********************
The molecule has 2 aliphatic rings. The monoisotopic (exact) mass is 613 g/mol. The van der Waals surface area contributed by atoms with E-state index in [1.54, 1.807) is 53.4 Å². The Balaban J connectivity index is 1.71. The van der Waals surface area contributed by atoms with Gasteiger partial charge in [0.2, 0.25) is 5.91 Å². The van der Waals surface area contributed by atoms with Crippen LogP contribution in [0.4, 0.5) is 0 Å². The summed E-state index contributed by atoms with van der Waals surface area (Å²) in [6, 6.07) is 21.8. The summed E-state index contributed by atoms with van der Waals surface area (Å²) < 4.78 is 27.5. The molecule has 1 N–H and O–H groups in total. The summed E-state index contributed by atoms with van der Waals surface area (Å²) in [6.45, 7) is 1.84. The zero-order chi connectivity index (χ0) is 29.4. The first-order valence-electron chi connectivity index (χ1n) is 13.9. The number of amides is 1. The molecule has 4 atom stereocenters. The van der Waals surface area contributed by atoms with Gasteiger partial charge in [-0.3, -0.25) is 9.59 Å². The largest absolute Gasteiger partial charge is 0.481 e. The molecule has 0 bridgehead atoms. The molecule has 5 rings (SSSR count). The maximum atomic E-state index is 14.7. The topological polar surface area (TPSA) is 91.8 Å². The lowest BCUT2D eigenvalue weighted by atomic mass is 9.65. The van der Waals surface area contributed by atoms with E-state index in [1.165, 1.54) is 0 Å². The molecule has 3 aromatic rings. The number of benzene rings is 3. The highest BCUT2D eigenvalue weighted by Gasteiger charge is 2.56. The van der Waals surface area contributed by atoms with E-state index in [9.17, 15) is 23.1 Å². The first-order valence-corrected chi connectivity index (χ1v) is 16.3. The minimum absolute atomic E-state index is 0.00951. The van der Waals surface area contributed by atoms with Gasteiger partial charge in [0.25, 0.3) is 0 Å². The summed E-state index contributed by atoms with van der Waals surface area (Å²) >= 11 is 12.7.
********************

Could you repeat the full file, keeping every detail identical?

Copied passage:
The molecule has 2 aliphatic rings. The monoisotopic (exact) mass is 613 g/mol. The van der Waals surface area contributed by atoms with E-state index in [1.54, 1.807) is 53.4 Å². The Balaban J connectivity index is 1.71. The van der Waals surface area contributed by atoms with Gasteiger partial charge in [0.2, 0.25) is 5.91 Å². The van der Waals surface area contributed by atoms with Crippen LogP contribution in [0.4, 0.5) is 0 Å². The summed E-state index contributed by atoms with van der Waals surface area (Å²) in [6, 6.07) is 21.8. The summed E-state index contributed by atoms with van der Waals surface area (Å²) < 4.78 is 27.5. The molecule has 1 N–H and O–H groups in total. The summed E-state index contributed by atoms with van der Waals surface area (Å²) in [6.45, 7) is 1.84. The zero-order chi connectivity index (χ0) is 29.4. The first-order valence-electron chi connectivity index (χ1n) is 13.9. The number of amides is 1. The molecule has 4 atom stereocenters. The van der Waals surface area contributed by atoms with Gasteiger partial charge in [-0.3, -0.25) is 9.59 Å². The largest absolute Gasteiger partial charge is 0.481 e. The molecule has 0 bridgehead atoms. The molecule has 5 rings (SSSR count). The maximum atomic E-state index is 14.7. The topological polar surface area (TPSA) is 91.8 Å². The lowest BCUT2D eigenvalue weighted by atomic mass is 9.65. The van der Waals surface area contributed by atoms with E-state index in [1.165, 1.54) is 0 Å². The molecule has 3 aromatic rings. The number of benzene rings is 3. The highest BCUT2D eigenvalue weighted by Gasteiger charge is 2.56. The van der Waals surface area contributed by atoms with E-state index in [9.17, 15) is 23.1 Å². The first-order valence-corrected chi connectivity index (χ1v) is 16.3. The minimum absolute atomic E-state index is 0.00951. The van der Waals surface area contributed by atoms with Gasteiger partial charge in [0.25, 0.3) is 0 Å². The summed E-state index contributed by atoms with van der Waals surface area (Å²) >= 11 is 12.7.